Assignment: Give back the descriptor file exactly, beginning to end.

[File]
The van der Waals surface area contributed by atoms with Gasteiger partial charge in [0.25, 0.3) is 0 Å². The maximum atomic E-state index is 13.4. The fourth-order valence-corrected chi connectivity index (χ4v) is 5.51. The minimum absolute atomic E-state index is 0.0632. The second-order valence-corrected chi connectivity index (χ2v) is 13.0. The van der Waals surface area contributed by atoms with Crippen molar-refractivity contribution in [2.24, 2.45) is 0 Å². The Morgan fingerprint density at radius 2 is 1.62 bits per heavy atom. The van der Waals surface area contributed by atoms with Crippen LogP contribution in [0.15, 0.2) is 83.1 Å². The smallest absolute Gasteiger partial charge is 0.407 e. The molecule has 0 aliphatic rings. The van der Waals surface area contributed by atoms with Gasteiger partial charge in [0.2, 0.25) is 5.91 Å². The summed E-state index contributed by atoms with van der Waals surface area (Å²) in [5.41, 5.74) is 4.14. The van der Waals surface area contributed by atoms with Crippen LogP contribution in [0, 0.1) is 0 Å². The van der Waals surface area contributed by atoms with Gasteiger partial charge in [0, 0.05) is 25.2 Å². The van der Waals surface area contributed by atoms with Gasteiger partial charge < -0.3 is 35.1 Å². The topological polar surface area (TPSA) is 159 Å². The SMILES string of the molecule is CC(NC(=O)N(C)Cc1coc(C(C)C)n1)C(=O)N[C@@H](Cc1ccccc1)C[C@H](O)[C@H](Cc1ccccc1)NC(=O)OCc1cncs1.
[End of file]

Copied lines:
The van der Waals surface area contributed by atoms with Gasteiger partial charge in [0.25, 0.3) is 0 Å². The maximum atomic E-state index is 13.4. The fourth-order valence-corrected chi connectivity index (χ4v) is 5.51. The minimum absolute atomic E-state index is 0.0632. The second-order valence-corrected chi connectivity index (χ2v) is 13.0. The van der Waals surface area contributed by atoms with Crippen molar-refractivity contribution in [2.24, 2.45) is 0 Å². The Morgan fingerprint density at radius 2 is 1.62 bits per heavy atom. The van der Waals surface area contributed by atoms with Crippen LogP contribution in [0.15, 0.2) is 83.1 Å². The smallest absolute Gasteiger partial charge is 0.407 e. The molecule has 0 aliphatic rings. The van der Waals surface area contributed by atoms with Gasteiger partial charge in [0.2, 0.25) is 5.91 Å². The summed E-state index contributed by atoms with van der Waals surface area (Å²) in [5.41, 5.74) is 4.14. The van der Waals surface area contributed by atoms with Crippen LogP contribution in [0, 0.1) is 0 Å². The van der Waals surface area contributed by atoms with Gasteiger partial charge in [0, 0.05) is 25.2 Å². The van der Waals surface area contributed by atoms with Gasteiger partial charge < -0.3 is 35.1 Å². The topological polar surface area (TPSA) is 159 Å². The SMILES string of the molecule is CC(NC(=O)N(C)Cc1coc(C(C)C)n1)C(=O)N[C@@H](Cc1ccccc1)C[C@H](O)[C@H](Cc1ccccc1)NC(=O)OCc1cncs1.